In 1941, the European war became a world war. This book tackles that process in its economic, political and ideological dimensions. Margaret Lamb and Nicholas Tarling explore the significance of the Asian factor and the importance of East Asia in the making of the war in Europe and the transformation of the European war of 1939 into the world war of 1941. This Asian factor has often been neglected, but the policies of all the major powers were affected by their world-wide interests. France had its possessions in North Africa and Asia; Nazi Germany chose to become involved in China and to make an agreement with Japan; Britain's action in Europe and the Mediterranean were conditioned by its commitments elsewhere in the world, and the United States and the Soviet Union were both involved in Europe and Asia. In particular the threat that Japan presented to the status quo in East Asia made it difficult for the war in Europe in turn affected the position in East Asia. The US built a two-ocean navy and encouraged the British to continue their struggle by keeping the resources of South East Asia available, and these steps led to a clash with the Japanese.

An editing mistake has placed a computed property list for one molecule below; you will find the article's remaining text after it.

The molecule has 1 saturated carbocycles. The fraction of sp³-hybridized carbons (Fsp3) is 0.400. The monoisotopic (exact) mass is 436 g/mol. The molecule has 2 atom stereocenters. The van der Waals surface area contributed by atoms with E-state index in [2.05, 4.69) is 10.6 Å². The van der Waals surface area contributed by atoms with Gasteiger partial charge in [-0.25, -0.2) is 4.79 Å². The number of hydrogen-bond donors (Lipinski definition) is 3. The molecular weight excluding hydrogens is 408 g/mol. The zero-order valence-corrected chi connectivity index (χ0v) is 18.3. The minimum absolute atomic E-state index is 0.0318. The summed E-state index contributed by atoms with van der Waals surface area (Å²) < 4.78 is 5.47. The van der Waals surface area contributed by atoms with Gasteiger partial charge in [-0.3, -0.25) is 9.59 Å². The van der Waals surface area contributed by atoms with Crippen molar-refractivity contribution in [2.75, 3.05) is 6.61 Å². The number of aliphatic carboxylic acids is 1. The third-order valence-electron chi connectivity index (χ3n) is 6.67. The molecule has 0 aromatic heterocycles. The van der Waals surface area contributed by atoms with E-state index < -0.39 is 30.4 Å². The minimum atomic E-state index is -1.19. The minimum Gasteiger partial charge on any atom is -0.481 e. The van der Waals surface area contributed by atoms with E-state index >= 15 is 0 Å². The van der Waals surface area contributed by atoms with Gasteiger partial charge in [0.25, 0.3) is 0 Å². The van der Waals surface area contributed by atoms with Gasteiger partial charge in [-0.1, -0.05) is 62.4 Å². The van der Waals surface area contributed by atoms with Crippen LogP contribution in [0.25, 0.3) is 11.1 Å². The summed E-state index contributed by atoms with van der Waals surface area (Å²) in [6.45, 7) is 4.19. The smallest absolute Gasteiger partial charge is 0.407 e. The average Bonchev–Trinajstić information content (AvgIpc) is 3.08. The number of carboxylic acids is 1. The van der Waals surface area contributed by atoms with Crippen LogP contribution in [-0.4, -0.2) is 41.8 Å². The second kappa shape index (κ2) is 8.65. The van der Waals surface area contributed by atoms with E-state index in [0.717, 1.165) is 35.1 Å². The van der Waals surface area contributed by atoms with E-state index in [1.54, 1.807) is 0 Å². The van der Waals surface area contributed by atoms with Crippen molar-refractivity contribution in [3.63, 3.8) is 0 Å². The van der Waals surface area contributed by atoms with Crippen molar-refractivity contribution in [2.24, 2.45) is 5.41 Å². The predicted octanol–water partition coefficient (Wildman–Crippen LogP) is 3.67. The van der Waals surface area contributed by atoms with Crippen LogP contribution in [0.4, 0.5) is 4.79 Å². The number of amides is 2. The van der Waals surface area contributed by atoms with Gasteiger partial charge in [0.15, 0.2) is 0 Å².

Lamb and Tarling's global approach throws valuable new light on the origins of the Second World War.